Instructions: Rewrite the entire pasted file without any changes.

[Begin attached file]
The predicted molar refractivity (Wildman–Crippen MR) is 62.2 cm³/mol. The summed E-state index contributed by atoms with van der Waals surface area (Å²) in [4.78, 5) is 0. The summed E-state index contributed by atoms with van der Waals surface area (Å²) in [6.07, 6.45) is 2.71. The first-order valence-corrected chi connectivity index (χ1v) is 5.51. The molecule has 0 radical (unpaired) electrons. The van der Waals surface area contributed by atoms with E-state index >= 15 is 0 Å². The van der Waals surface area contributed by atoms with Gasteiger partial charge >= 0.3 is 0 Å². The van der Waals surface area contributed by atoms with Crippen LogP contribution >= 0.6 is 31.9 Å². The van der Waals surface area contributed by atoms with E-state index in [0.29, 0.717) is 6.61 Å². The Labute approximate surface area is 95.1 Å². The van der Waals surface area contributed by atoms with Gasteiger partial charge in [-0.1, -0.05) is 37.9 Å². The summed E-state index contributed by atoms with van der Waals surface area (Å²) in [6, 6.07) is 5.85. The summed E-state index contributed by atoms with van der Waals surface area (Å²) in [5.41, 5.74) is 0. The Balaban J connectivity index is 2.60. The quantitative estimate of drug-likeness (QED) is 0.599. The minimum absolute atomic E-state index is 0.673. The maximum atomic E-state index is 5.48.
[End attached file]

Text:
The predicted molar refractivity (Wildman–Crippen MR) is 62.2 cm³/mol. The summed E-state index contributed by atoms with van der Waals surface area (Å²) in [4.78, 5) is 0. The summed E-state index contributed by atoms with van der Waals surface area (Å²) in [6.07, 6.45) is 2.71. The first-order valence-corrected chi connectivity index (χ1v) is 5.51. The molecule has 0 radical (unpaired) electrons. The van der Waals surface area contributed by atoms with E-state index >= 15 is 0 Å². The van der Waals surface area contributed by atoms with Gasteiger partial charge >= 0.3 is 0 Å². The van der Waals surface area contributed by atoms with Crippen LogP contribution >= 0.6 is 31.9 Å². The van der Waals surface area contributed by atoms with E-state index in [0.29, 0.717) is 6.61 Å². The Labute approximate surface area is 95.1 Å². The van der Waals surface area contributed by atoms with Gasteiger partial charge in [-0.1, -0.05) is 37.9 Å². The summed E-state index contributed by atoms with van der Waals surface area (Å²) in [6, 6.07) is 5.85. The summed E-state index contributed by atoms with van der Waals surface area (Å²) in [5.41, 5.74) is 0. The Balaban J connectivity index is 2.60. The quantitative estimate of drug-likeness (QED) is 0.599. The minimum absolute atomic E-state index is 0.673. The maximum atomic E-state index is 5.48.